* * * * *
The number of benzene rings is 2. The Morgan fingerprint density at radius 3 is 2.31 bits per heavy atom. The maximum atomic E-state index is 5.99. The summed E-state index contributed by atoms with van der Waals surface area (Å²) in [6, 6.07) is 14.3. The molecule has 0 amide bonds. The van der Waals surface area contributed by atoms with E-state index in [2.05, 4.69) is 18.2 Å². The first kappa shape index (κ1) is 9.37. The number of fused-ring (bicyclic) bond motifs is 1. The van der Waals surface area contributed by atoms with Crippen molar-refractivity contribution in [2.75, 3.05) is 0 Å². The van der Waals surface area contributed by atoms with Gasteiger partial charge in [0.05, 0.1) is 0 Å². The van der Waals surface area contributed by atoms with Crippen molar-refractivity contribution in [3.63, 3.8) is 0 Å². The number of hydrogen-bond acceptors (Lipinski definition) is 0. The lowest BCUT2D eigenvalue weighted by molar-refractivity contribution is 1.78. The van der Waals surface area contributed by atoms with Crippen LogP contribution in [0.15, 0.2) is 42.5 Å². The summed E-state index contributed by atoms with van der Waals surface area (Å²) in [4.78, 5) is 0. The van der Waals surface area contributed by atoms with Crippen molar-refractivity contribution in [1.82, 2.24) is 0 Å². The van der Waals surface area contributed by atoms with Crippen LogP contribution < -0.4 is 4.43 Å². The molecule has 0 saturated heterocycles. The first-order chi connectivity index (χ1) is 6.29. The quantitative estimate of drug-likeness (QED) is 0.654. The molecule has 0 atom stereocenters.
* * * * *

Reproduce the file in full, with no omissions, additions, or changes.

The number of benzene rings is 2. The Morgan fingerprint density at radius 3 is 2.31 bits per heavy atom. The maximum atomic E-state index is 5.99. The summed E-state index contributed by atoms with van der Waals surface area (Å²) in [6, 6.07) is 14.3. The molecule has 0 amide bonds. The van der Waals surface area contributed by atoms with E-state index in [2.05, 4.69) is 18.2 Å². The first kappa shape index (κ1) is 9.37. The number of fused-ring (bicyclic) bond motifs is 1. The van der Waals surface area contributed by atoms with Crippen molar-refractivity contribution in [2.75, 3.05) is 0 Å². The van der Waals surface area contributed by atoms with Gasteiger partial charge in [0.05, 0.1) is 0 Å². The van der Waals surface area contributed by atoms with Crippen molar-refractivity contribution in [3.63, 3.8) is 0 Å². The number of hydrogen-bond acceptors (Lipinski definition) is 0. The lowest BCUT2D eigenvalue weighted by molar-refractivity contribution is 1.78. The van der Waals surface area contributed by atoms with Crippen LogP contribution in [0.15, 0.2) is 42.5 Å². The summed E-state index contributed by atoms with van der Waals surface area (Å²) in [4.78, 5) is 0. The van der Waals surface area contributed by atoms with Crippen molar-refractivity contribution in [1.82, 2.24) is 0 Å². The van der Waals surface area contributed by atoms with Crippen LogP contribution < -0.4 is 4.43 Å². The molecule has 0 saturated heterocycles. The first-order chi connectivity index (χ1) is 6.29. The quantitative estimate of drug-likeness (QED) is 0.654. The molecule has 0 atom stereocenters.